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Ugandan Information Minister Basoga Nsadu
"There is no way the state can sit down and deliberately plan these acts."
 real 28k

Monday, 5 February, 2001, 16:47 GMT
'Intimidation' ahead of Ugandan poll
Kizza Besigye on the campaign trail
Kizza Besigye is slowly gaining on President Museveni
Supporters of a leading challenger to Ugandan President Yoweri Museveni are claiming they are the targets of a deliberate intimidation campaign.

In the latest incident, on Sunday evening, three followers of presidential hopeful Colonel Kizza Besigye were killed as a truck drove into a crowd waiting for a campaign rally.

Ugandan Information Minister Basoga Nsadu denied that there was government intimidation, adding that President Museveni has abolished "state inspired insecurity" so there was no sense in creating insecurity now.

There is a strategy designed to frighten supporters

Besigye campaign co-ordinator

Uganda is gearing up for presidential elections on 6 March with President Museveni facing his stiffest challenge since taking power 15 years ago.

Official inquiry

Police investigating Sunday's incident are currently looking for the driver of the vehicle involved.

Police spokesman Eric Naigambi said the driver had gone past the group, who had gathered to greet Kizza Besigye, before turning around and driving straight into it.
President Yoweri Museveni
President Museveni: 'No way' he could be involved

He said the act was deliberate, but it was still unclear if it was politically motivated.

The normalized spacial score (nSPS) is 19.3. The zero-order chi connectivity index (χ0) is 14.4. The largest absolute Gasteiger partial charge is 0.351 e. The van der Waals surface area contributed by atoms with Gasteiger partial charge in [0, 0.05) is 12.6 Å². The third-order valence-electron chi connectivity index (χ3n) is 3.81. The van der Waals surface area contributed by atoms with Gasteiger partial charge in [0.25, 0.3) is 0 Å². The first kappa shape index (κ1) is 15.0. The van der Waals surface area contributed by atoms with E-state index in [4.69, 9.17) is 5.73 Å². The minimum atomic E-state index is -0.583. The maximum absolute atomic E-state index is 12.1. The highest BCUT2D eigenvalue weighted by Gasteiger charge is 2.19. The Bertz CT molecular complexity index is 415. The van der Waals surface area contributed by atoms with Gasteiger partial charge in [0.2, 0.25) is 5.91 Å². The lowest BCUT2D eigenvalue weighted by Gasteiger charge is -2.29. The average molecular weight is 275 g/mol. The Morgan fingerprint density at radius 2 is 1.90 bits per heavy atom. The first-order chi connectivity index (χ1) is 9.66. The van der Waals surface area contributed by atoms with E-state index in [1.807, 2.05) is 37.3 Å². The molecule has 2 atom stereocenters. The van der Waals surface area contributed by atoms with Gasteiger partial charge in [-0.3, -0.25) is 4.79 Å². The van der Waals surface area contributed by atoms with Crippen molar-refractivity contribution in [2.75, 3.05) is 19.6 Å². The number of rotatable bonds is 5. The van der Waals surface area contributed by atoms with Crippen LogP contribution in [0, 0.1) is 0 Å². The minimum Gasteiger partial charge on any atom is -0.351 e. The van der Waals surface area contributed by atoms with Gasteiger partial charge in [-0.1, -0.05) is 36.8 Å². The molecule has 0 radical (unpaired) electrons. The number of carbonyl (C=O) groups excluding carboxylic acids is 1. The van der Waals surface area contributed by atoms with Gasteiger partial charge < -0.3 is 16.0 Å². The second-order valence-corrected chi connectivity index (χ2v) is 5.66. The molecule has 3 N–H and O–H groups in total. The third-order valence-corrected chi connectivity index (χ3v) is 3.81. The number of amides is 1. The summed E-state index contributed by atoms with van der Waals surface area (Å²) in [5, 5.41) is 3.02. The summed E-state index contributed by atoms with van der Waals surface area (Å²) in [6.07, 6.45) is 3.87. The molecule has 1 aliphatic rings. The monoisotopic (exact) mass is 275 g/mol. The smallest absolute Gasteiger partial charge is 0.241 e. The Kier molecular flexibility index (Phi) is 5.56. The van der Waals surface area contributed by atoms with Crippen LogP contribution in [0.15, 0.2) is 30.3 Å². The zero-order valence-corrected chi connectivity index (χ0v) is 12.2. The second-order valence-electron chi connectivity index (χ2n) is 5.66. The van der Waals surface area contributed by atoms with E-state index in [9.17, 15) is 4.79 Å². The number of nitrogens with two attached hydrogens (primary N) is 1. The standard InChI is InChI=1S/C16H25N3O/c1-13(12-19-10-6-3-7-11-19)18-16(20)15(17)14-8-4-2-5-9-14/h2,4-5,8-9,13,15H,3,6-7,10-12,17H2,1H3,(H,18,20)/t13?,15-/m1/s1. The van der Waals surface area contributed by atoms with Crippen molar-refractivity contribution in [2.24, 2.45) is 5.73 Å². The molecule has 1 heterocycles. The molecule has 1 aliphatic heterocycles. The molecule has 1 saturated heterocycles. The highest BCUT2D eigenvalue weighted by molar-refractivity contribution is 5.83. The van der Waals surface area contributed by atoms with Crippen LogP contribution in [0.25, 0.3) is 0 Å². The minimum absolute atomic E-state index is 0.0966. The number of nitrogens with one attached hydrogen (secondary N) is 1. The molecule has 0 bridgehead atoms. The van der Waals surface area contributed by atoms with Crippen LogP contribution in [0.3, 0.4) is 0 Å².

Mr Besigye's campaign co-ordinator Louis Otika listed three separate incidents when Besigye supporters had been attacked and killed.

He said that "there is a strategy designed to frighten supporters so that they fear turning up to our rallies."

Counter claims

Information Minister Mr Nsadu responded by saying that "there is no way that the state or the Museveni campaign can sit down and deliberately plan these acts".

He went on to say that there was more violence coming from the Besigye camp.

He said that one speaker at a rally encouraged listeners to attack anyone who did not support their candidate.

Meanwhile an opinion poll published on Monday showed that Kizza Besigye, one of four challengers, is gaining on President Museveni.

The poll showed Mr Besigye support jumping to 37%. President Museveni is still a long way ahead with 54%.

President Museveni came to power in 1986 at the head of a rebellion. He won presidential elections in 1996 with 74% of the vote.

Under the Ugandan constition, candidates for political office have to stand as individuals as political parties cannot sponsor them.

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11 Jan 01 | Africa
Uganda election fight kicks off
02 Jul 00 | Africa
'No-party rule' wins
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